The old Workers' Open Forum in Glasgow was Tony's favourite stamping ground. This was run by a committee of working people who for many years organised regular political talks and debates and Tony was a frequent and popular lecturer there. Such was the impact he made on many minds over the years that even to this day members will be stopped in the streets of the city by complete strangers and asked about "Mulheron".

In a brief address at the cremation Comrade Donnelly reminded those present that even on such a sad occasion socialists have no time for religious superstition: to a materialist such as Tony was, the only heaven and hell are the ones people make for themselves on this earth. This is why Tony's life was devoted to spreading the case for socialism. Those of us who knew him, especially in Glasgow branch, will remember him with affection and admiration.

We offer our condolences to his wife, Mary, and the rest of his family.
Vic Vanni

Poor old capitalists (2012)

Book Review from the April 2012 issue of the Socialist Standard

Pity the Billionaire. By Thomas Frank. Harvill Secker. £14.99.

If you have been paying attention to the Republican primaries, you have probably been shocked by the low level of political debate in the US. Personal attacks, vacuous appeals to religion and the use of ‘liberal’ as a swearword seem to be the common ground in speeches and debates. In the book under review, Thomas Frank looks at the politics and tactics of the ‘newest Right’, as he calls them.

The banking crisis and recession have led, not to calls for more government control of the economy, but for less regulation and the introduction of a genuine ‘free market’. Despite the Reagan and Bush regimes, it is claimed by many that ‘true conservatives’ have never really been in charge and the market has never had a proper chance to impose its discipline on the economy, as there has always been some state interference.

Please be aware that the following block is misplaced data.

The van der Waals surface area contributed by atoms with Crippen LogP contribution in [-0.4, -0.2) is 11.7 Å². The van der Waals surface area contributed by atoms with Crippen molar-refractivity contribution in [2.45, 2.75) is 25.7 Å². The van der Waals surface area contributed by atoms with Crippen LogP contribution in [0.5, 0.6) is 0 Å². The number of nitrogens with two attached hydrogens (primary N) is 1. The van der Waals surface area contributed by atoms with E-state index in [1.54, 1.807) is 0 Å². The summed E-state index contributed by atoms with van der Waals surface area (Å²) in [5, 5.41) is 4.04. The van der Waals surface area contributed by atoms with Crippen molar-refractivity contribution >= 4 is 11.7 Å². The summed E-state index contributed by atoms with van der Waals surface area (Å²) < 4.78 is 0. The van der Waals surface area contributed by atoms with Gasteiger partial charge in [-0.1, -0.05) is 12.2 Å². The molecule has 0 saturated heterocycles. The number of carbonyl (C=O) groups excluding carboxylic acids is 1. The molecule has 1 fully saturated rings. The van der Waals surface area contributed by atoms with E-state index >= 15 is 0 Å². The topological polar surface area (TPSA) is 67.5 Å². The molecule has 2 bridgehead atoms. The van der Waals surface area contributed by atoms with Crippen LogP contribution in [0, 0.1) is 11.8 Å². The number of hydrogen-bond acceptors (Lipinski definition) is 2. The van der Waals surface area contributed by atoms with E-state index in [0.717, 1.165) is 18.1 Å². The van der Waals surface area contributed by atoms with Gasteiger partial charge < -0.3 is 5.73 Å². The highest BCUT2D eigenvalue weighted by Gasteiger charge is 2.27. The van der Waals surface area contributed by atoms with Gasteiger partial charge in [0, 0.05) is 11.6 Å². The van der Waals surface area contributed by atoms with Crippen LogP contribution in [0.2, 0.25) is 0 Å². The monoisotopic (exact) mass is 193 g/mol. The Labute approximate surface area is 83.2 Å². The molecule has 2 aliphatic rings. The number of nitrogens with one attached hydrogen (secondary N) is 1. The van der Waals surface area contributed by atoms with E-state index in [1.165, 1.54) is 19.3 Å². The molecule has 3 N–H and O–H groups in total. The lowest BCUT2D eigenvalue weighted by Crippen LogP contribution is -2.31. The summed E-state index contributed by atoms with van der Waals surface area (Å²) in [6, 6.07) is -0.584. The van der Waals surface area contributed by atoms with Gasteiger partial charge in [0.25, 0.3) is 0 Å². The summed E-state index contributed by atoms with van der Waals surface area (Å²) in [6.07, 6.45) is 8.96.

The Tea Party movement is the most obvious manifestation of these ideas. Interestingly, Frank argues that the Tea Party is essentially based on small-business owners who see government regulation as a matter of time-wasting interference in their activities, in contrast to the checks and balances that were (to some small degree) imposed on the big banks. The smaller capitalists tended to borrow money against their homes, so the collapse of house prices left them far less able to borrow and made them look on with envy at the bank bail-outs.

Along with this is an ideology of individual responsibility, the view that those who make it succeed by their own efforts and those who fail and suffer deserve to do so. Where once communities might have rallied round to help someone whose home was being repossessed, now many people are pleased to see a person losing a home that they should never have tried to buy in the first place.

Frank shows how the Democrats have made no serious attempt to respond to these illusions. And he makes a valid point that the real role of the state is far from what the conservatives imagine: ‘neither federal nor state governments have ever mounted a campaign to intern the free-market faithful or blacklist the hardworking proletarians in the Chicago futures pits. However, they have used force over the years to break up strikes, imprison labor organizers, keep minorities from voting, round up people of Japanese descent, and disrupt antiwar movements.’
Paul Bennett